In yeast the telomeres and the nucleolus share some similarities because both are positioned near the nuclear membrane and are associated with Sir proteins that function as gene silencers (Carmo-Fonseca et al., 2000). Yeast Sir complexes are comprised of Sir 2, 3 and 4 proteins, where the nucleoloar localization of Sir2 is accomplished to by its direct binding to Net1 (Straight et al., 1999). Sir3 appears in the nucleolus of prematurely aged yeast cells due to a mutation of the yeast RecQ DNA helicase Sgs1, which is an ortholog of the human WRN and Bloom syndrome DNA helicases (Sinclair et al., 1997). The Sir complexes are important for maintaining the heterochromatin structure at telomeres and for suppressing rDNA recombination in the nucleolus (Johnson et al., 1998). It has been shown that a recruitment of yeast Sir proteins to the telomeres is mediated by Rap1, which is a telomere-bound protein that directly interacts with Sir 4 (Luo et al., 2002). Notably in yeast there is no TRF2 ortholog and its function apparently has been taken over by Rap1. On human telomeres Rap1 interacts with TRF2 (Li et al., 2000) indicating an evolutionary link between human TRF2 and yeast Sir proteins. Hence, the localization we observed of human TRF2 at telomeres and in the nucleolus obviously parallels that of the yeast Sir proteins.
It is likely that the nucleolar situation of TRF2 depends on a protein interaction network as observed for yeast Sir2 that requires the presence of Net1 in the nucleolus (Straight et al., 1999). Net1 represents an rDNA-bound protein that is stably associated with the nucleolus throughout the cell cycle, whereas Sir2 and Cdc14 are components of the RENT complex that is transiently released from the nucleolus in mitosis (Straight et al., 1999). It remains to be shown whether the DNA-binding protein TRF2 is also associated with nucleolar rDNA, albeit with a lower affinity than with telomeric DNA. Intriguingly, in the presence of actinomycin D TRF2 dissociated with delayed kinetics from the nucleolus and now occurred at positions that overlapped with UBF at NORs of metaphase chromosomes. This indicates very similar or the same nucleolar localization of TRF2 and UBF, where the latter remained on rDNA even after RNA polymerase I is arrested in metaphase (Gebrane-Younes et al., 1997). However in the interphase of actinomycin D treated cells TRF2 was localized at the center of the nucleolus, whereas UBF was confined to the nucleolar boundary and away from TRF2. Moreover this effect excludes a longitudinal binding of TRF2 to rDNA, because actinomycin D not only led to the dissociation of UBF (Jordan et al., 1997) but also to a retraction of rDNA fibers to the nucleolar periphery (Schofer et al., 1996). Therefore, rather than spreading on route along rDNA fibers, TRF2 may help to build up complexes that abut on rDNA or its associated proteins, although spreading on route may occur on the TTAGGG telomeric sequence repeats. This may be accomplished by dimer formation via the TRFH domain (Fairall et al., 2001), or even by homo-multimerization.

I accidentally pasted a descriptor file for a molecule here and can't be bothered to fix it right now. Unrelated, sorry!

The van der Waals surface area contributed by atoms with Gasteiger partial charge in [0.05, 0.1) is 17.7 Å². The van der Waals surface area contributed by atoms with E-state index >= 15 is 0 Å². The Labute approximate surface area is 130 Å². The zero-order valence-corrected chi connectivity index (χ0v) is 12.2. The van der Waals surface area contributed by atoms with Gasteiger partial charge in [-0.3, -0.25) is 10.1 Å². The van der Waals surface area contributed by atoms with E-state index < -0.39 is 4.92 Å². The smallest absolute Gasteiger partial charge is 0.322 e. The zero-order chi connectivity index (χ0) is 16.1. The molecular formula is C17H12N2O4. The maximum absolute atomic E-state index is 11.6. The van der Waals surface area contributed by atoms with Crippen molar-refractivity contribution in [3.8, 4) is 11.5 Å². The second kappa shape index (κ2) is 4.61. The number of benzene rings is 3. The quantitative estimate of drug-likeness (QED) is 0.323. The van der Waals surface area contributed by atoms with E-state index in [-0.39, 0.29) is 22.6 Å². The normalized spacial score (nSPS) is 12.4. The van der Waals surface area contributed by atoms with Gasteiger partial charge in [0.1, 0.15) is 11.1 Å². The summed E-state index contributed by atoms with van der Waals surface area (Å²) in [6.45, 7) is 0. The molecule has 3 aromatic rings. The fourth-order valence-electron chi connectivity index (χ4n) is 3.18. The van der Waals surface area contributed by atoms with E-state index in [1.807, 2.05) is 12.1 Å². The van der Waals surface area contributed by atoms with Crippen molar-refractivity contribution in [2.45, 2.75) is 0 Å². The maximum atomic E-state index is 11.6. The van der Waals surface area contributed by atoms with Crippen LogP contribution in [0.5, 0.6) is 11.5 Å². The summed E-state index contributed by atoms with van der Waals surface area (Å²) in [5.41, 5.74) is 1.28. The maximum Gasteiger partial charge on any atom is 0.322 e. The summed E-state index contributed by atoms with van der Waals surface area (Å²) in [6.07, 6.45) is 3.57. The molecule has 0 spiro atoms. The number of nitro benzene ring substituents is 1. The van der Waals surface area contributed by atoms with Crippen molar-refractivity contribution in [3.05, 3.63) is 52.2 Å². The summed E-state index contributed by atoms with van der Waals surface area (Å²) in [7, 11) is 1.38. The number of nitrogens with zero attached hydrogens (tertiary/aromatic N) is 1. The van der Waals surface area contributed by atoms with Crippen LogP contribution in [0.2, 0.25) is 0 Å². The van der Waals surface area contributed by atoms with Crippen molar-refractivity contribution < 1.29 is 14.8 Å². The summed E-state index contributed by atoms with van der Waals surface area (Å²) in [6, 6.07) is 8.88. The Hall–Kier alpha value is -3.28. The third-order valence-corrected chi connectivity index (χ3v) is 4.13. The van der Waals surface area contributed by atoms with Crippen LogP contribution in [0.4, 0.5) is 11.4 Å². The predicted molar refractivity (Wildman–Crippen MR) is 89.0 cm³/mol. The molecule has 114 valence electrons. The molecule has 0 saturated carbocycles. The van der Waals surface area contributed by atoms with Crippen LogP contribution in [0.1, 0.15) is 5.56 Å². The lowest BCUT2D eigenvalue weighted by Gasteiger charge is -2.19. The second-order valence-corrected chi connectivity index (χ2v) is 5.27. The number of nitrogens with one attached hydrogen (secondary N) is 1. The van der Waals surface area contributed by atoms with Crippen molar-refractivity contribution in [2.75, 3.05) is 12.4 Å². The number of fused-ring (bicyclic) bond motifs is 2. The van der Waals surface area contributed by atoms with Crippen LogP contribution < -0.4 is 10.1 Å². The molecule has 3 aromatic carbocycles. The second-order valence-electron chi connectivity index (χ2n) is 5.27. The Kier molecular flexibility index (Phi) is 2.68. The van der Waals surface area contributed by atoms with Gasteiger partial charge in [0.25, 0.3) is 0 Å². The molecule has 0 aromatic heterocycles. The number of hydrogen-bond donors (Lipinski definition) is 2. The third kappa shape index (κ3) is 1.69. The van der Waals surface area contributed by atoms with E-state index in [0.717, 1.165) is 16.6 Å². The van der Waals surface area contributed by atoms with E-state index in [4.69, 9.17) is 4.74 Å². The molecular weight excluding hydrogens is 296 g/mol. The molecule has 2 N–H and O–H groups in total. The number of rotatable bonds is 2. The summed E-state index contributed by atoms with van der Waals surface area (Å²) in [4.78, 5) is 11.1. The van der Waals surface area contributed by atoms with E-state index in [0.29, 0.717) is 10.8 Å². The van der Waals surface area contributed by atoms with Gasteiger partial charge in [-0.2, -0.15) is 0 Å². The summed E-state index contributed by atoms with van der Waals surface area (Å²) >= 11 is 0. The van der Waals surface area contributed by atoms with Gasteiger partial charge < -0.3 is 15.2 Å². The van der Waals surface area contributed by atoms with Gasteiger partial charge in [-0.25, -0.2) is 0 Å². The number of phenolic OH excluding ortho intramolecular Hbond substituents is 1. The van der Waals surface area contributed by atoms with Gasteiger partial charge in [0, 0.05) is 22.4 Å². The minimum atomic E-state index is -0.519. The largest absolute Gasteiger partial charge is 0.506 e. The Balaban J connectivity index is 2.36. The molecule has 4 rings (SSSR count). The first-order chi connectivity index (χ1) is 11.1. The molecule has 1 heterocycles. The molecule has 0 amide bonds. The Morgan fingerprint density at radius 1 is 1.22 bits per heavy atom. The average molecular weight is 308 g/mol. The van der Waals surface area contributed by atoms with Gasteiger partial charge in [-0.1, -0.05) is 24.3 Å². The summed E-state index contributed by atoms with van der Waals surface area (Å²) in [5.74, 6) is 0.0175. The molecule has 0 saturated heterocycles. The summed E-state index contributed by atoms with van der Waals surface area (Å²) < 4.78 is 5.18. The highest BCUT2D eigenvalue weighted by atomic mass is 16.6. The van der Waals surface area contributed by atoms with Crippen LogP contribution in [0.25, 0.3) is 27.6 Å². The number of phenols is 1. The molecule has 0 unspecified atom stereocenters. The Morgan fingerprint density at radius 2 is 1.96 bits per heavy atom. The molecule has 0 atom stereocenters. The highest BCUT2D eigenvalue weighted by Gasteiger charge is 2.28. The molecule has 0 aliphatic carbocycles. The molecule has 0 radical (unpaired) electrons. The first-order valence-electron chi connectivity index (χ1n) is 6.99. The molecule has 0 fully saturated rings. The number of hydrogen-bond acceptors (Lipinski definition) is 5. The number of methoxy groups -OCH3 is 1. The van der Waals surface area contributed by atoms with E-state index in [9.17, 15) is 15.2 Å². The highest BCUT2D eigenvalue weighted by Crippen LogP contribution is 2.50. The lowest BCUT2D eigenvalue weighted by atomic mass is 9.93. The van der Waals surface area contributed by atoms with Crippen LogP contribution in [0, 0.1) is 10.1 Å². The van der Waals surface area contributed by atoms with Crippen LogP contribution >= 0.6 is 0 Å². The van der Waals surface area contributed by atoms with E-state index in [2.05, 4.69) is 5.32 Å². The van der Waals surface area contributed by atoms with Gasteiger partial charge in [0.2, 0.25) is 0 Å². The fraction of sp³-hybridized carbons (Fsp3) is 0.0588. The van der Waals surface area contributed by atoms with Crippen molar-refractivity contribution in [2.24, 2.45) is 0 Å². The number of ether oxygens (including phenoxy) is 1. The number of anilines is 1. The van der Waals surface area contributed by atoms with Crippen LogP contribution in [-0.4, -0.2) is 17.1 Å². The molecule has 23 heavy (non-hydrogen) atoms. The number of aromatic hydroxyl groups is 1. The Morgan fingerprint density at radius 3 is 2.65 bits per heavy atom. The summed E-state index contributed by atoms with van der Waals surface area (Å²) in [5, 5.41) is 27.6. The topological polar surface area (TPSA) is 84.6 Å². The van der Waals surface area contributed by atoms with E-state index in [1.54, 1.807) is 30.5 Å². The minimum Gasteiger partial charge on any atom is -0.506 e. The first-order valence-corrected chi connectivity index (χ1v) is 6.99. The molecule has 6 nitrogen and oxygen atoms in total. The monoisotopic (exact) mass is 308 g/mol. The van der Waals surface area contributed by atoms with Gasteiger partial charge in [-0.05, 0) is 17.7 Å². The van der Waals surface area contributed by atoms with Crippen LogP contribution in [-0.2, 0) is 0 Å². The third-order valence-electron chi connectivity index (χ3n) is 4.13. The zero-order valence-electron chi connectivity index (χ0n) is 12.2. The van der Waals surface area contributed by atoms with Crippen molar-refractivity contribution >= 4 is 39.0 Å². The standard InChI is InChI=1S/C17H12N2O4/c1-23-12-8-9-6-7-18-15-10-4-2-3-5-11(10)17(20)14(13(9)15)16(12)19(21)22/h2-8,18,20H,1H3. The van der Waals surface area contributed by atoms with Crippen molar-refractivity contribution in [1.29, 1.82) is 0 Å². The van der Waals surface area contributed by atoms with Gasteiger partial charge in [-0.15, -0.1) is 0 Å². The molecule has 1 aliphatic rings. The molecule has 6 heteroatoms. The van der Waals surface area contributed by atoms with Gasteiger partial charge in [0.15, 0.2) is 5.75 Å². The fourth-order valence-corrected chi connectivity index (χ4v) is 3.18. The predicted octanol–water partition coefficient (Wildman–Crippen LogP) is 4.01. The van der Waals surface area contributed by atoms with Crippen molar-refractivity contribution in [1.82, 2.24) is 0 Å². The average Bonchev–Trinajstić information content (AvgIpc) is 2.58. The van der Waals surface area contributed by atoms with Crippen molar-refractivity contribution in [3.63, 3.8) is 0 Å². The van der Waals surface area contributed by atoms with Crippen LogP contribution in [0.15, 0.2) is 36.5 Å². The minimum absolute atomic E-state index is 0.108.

Although TRF2 may bind adjacent rather than directly to rDNA, its influence on rRNA synthesis should not be neglected. For example, sequestering TRF2 to the nucleolus can be advantageous for facilitating rDNA silencing, which in turn should suppress illegitimate recombination at these highly repetitive loci. In this aspect nucleolar TRF2 may act as TRF2 at telomeres, which is involved in the formation of compact telomeric structures reassembling heterochromatin (Chan and Blackburn, 2002). Moreover, TRF2 interacts with WRN helicase (Opresko et al., 2002) and Ku antigen (Song et al., 2000) that are involved in DNA repair and recombination. Both WRN (Opresko et al., 2002) and Ku antigen (Hsu et al., 1999) are also required for the maintenance of telomeres, possibly by preventing illegitimate DNA recombination. Therefore, there seems to exist a functional relationship between human telomeres and rDNAs that has been already recognized in yeast (Johnson et al., 1998), or even an interplay between these two loci that may be important for aging processes and the life span of eukaryotic cells.